ID locks lost laptops
Technology Research News
The best security is the kind you don't
have to think about. Researchers at the University of Michigan have taken
that adage as their guide in developing an encryption system that could
reduce the security risk from lost or stolen laptops.
The researchers' Zero-Interaction Authentication system combines two well-known
security techniques: a hardware token that authorizes the person holding
it to use a particular computer, and encryption software that locks and
unlocks files on a computer. The user wears the token in the form of a
watch or piece of jewelry.
Although most people would agree that securing data on a laptop is a good
idea, if the system requires them to periodically re-enter their passwords
or otherwise interrupt their work, "they'll figure out ways to work around
it, or turn it off," said Brian Noble, an assistant professor of electrical
engineering and computer science at the University of Michigan. "One of
our philosophical touchstones is to make sure that there's no reason for
the user to know [the security system] is there," he said.
Although ID cards with magnetic stripes are a good way to control access
to buildings and rooms, when the technique is used for computers, many
people simply leave the card in their computer's card reader, said Noble.
Under the researchers' scheme, the user enters a password into his laptop
or handheld computer at the start of the day to link his token to the
computer. Until the computer is turned off and as long as the token remains
within a few feet of the computer, the files remain unlocked.
The computer and token communicate via radio signals, which are encrypted
to prevent anyone from eavesdropping on and duplicating them. The token
transmits encryption keys, which are binary numbers, that unlock a second
set of encryption keys on the laptop. Those keys lock and unlock the files
on the computer.
The computer continuously checks for the presence of the token, and if
it fails to receive the token's signal, it locks all the files. The files
lock within five seconds of the user walking away, and unlock in just
over six seconds once he comes back into range. These times are short
enough to keep the security system from entering the user's awareness,
according to Noble.
The two-part key process is central to keeping the locking times short.
Because the communications link between the token and the computer is
slow, it would take too much time for the token's keys to lock and unlock
the files directly. It takes much less time to lock and unlock an encryption
key than an entire data file.
The linchpin of the system is, of course, the token, so if the user loses
it he's locked out of his own data. "If you lose the token and you haven't
escrowed the keys, then the [data on the] laptop is junk," said Noble.
You can leave a copy of the token's keys in escrow, say with your system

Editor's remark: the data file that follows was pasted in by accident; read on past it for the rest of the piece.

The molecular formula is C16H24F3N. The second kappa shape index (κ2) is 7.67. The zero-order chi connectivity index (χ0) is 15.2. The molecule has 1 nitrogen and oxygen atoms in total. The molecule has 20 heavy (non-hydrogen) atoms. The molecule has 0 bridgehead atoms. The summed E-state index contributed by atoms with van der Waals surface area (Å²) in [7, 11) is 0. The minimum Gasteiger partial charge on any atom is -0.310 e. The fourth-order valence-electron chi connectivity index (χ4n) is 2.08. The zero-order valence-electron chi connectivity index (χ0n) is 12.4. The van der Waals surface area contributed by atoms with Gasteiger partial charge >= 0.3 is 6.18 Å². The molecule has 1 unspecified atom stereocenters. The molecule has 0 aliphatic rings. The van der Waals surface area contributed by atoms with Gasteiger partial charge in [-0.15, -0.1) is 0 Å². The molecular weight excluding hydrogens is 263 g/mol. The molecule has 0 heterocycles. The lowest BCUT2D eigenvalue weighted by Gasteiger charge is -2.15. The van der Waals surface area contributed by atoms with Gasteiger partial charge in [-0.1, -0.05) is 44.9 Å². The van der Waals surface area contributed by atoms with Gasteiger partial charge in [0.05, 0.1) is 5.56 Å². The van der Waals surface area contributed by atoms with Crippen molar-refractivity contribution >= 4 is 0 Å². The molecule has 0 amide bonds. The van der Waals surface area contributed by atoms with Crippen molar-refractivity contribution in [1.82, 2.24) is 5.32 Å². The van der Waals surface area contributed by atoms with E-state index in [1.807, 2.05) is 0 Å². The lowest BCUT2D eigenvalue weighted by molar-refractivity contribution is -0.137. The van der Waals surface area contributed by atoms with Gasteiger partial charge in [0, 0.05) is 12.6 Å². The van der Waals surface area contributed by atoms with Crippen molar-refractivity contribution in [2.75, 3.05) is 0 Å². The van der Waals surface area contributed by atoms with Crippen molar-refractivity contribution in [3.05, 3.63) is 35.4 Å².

administrator, and the escrow authority can generate a new token for you,
he said. "In the meantime, the laptop is not usable," he added.
Similar technologies exist, according to Dan Wallach, an assistant professor
of computer science at Rice University. "The main advantage here is the
focus on usability, making the security happen where the user doesn't
even notice it," he said.
The researchers' technology cannot work alone; it requires techniques
for encrypting software, Wallach pointed out.
Practical applications for the technology will take between one and five
years to develop, said Noble. The biggest challenge is probably going
to be building a small enough token with a long enough battery life, he
The researchers' also plan to expand the idea to applications and other
services beyond the file system, said Noble. This brings up a number of
questions, he said. For example, in a ubiquitous computing environment
where everything from your car to your whiteboard is computerized and
networked together, how do the rules of the game change if you have a
token that authenticates you in a 10-meter bubble, he said. "Just what
are the implications of having authentication be a very short-term and
Noble's research colleague is Mark Corner. They are scheduled to present
the research at the International Conference on Mobile Computing and Networking
(Mobicom '02) during the week of September 23rd in Atlanta. The research
was funded by Intel Corporation, Novell, Inc., the National Science Foundation
(NSF) and the Defense Advanced Research Projects Agency (DARPA).
Timeline: 1-5 years
Funding: Corporate, Government
TRN Categories: Cryptography and Security; Wireless Communication
Story Type: News
Related Elements: Technical paper, "Zero-Interaction Authentication,"
International Conference on Mobile Computing and Networking, Atlanta,
September 23-28, 2002
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